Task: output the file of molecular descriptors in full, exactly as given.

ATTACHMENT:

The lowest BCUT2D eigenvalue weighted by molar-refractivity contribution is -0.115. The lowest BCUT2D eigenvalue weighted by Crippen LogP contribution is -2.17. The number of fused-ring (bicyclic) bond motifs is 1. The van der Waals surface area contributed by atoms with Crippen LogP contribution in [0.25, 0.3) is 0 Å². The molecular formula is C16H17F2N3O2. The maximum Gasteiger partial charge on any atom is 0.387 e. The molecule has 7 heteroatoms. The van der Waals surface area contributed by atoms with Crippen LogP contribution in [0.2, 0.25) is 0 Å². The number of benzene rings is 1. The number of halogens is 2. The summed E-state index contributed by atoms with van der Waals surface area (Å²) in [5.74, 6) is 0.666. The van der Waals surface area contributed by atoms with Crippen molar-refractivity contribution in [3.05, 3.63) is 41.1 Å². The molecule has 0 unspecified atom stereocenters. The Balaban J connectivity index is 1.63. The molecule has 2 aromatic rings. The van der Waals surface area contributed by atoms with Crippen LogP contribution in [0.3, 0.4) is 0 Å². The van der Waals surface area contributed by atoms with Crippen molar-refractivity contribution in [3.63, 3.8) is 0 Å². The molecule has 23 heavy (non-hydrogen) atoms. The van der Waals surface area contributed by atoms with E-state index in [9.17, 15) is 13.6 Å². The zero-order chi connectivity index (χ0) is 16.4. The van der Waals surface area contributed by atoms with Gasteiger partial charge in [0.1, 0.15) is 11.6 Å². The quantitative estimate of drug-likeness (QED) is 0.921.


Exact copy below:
The lowest BCUT2D eigenvalue weighted by molar-refractivity contribution is -0.115. The lowest BCUT2D eigenvalue weighted by Crippen LogP contribution is -2.17. The number of fused-ring (bicyclic) bond motifs is 1. The van der Waals surface area contributed by atoms with Crippen LogP contribution in [0.25, 0.3) is 0 Å². The molecular formula is C16H17F2N3O2. The maximum Gasteiger partial charge on any atom is 0.387 e. The molecule has 7 heteroatoms. The van der Waals surface area contributed by atoms with Crippen LogP contribution in [0.2, 0.25) is 0 Å². The number of benzene rings is 1. The number of halogens is 2. The summed E-state index contributed by atoms with van der Waals surface area (Å²) in [5.74, 6) is 0.666. The van der Waals surface area contributed by atoms with Crippen molar-refractivity contribution in [3.05, 3.63) is 41.1 Å². The molecule has 0 unspecified atom stereocenters. The Balaban J connectivity index is 1.63. The molecule has 2 aromatic rings. The van der Waals surface area contributed by atoms with Crippen LogP contribution in [0.3, 0.4) is 0 Å². The van der Waals surface area contributed by atoms with Crippen molar-refractivity contribution in [3.63, 3.8) is 0 Å². The molecule has 23 heavy (non-hydrogen) atoms. The van der Waals surface area contributed by atoms with E-state index in [9.17, 15) is 13.6 Å². The zero-order chi connectivity index (χ0) is 16.4. The van der Waals surface area contributed by atoms with Gasteiger partial charge in [0.1, 0.15) is 11.6 Å². The quantitative estimate of drug-likeness (QED) is 0.921.